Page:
Characteristics of the participants according to sex

There were differences among the parameters with respect to sex (Table 1). Males were older than females. Most of the parameters, including age, BMI, SBP, DBP, ALT, TB, BUN, Cr, UA, TGs and WBCs, were significantly higher in males than in females. The TC concentration was significantly lower in males than in females.

Table 1:
Participant characteristics.
Parameter Males Females T value
Case number 29259 31832
Age (years) 49.10±12.56 47.45±13.06 15.824**
BMI (kg/m2) 25.68±3.18 23.97±3.47 62.901**
SBP (mmHg) 125.57±16.81 121.13±18.24 31.271**
DBP (mmHg) 80.48±11.17 74.70±10.26 66.748**
ALT (U/L) 25.06±13.61 18.41±10.69 67.438**
TB (μmol/L) 13.37±5.32 11.14±4.52 55.943**
BUN (mmol/L) 5.09±1.27 4.41±1.22 67.262**
Cr (μmol/L) 78.73±11.64 59.79±9.58 220.320**
UA (μmol/L) 357.77±74.99 263.93±59.84 171.599**
TC (mmol/L) 5.10±0.94 5.22±1.03 -14.718**
TGs (mmol/L) 1.73±1.31 1.27±0.86 51.581**
FG (mmol/L) 5.35±1.22 5.06±0.93 33.806**
WBCs (×109/L) 5.72±1.18 5.38±1.11 37.084**

BMI=body mass index, SBP=systolic blood pressure, DBP=diastolic blood pressure, ALT=alanine aminotransferase, TB=total bilirubin, BUN=blood urea nitrogen, Cr=creatinine, UA=uric acid, TC=total cholesterol, TGs=triglycerides, FG=fasting glucose, WBCs=white blood cells.

p<0.01 (analyzed by the independent sample’s t test).

Table 2:
Pearson bivariate correlations between TB and other variables according to sex.
Parameter Correlation coefficients for males Correlation coefficients for females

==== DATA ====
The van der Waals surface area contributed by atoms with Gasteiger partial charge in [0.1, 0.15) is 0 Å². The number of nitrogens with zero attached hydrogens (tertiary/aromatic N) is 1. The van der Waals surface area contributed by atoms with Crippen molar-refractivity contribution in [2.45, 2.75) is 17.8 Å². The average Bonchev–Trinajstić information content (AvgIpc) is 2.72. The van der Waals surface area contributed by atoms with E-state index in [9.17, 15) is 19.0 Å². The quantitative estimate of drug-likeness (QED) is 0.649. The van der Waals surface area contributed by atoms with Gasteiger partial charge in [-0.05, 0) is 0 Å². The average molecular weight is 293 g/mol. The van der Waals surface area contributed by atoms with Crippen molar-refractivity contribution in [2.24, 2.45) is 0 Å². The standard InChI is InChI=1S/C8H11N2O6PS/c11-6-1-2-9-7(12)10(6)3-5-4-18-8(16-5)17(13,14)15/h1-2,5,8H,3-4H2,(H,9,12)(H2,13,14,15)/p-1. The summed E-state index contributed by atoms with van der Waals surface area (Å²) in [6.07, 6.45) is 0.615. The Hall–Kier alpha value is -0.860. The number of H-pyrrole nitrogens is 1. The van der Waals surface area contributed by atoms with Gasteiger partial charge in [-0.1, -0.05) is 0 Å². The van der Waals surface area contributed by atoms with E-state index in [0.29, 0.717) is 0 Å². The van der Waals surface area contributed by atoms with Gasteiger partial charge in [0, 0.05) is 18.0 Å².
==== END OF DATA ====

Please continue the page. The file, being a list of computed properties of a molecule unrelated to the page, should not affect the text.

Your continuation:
Age -0.016** -0.012*
BMI -0.059** -0.081**
SBP -0.003 -0.018**
DBP 0.002 -0.013*
ALT 0.007 0.025**
BUN -0.060** -0.036**
Cr 0.044** 0.041**
UA -0.016** 0.005
TC -0.046** -0.020**
TGs -0.100** -0.069**
FG -0.058** -0.061**
WBCs -0.123** -0.059**

TB=total bilirubin, BMI=body mass index, SBP=systolic blood pressure, DBP=diastolic blood pressure, ALT=alanine aminotransferase, BUN=blood urea nitrogen, Cr=creatinine, UA=uric acid, TC=total cholesterol, TGs=triglycerides, FG=fasting glucose, WBCs=white blood cells.

p<0.05, **p<0.01.

Table 3:
Incidence of leucopenia in different sex by TB quartiles.
Incidence (number of patients) in different quartiles
Quartile 1 Quartile 2 Quartile 3 Quartile 4 Total
Mean±SD (×109/L) 5.94±1.22 5.74±1.17 5.65±1.17 5.54±1.12 5.72±1.18
Leucopenia# 2.971% (220) 3.945% (291) 4.550% (326) 5.223% (382) 4.166% (1219)
Normal WBC # 97.029% (7184) 96.055% (7085) 95.450% (6839) 94.777% (6932) 95.834% (28040)
Mean±SD (×109/L) 5.49±1.15 5.38±1.10 5.34±1.10 5.29±1.08 5.38±1.11
Leucopenia # 6.968% (565) 7.930% (626) 8.529% (682) 8.745% (685) 8.036% (2558)
Normal WBC # 93.032% (7544) 92.070% (7268) 91.471% (7314) 91.255% (7148) 91.964% (29274)
Chi-square value
Leucopenia comparison # 128.650** 107.267** 96.413** 71.659** 393.593**

TB=total bilirubin, WBC=white blood cell, SD=standard deviation.

Leucopenia was defined as a WBC count <4.00×109/L.

ˆComparing the incidence of leucopenia between males and females by the chi-square method.


Table 4:
The risks of leucopenia according to TB quartiles in different sex.
TB Quartile Males Females
TB values Crude OR (CI)# Adjusted OR (CI)ˆ TB values Crude OR (CI)# Adjusted OR (CI)ˆ
TB Quartile 1 TB <9.60 (μmol/L, reference) TB <8.00 (μmol/L, reference)
TB Quartile 2 9.60 ≤ TB <12.50 1.341 (1.122-1.603)** 1.285 (1.074-1.537)** 8.00 ≤ TB <10.30 1.150 (1.022-1.294)* 1.088 (0.965-1.226)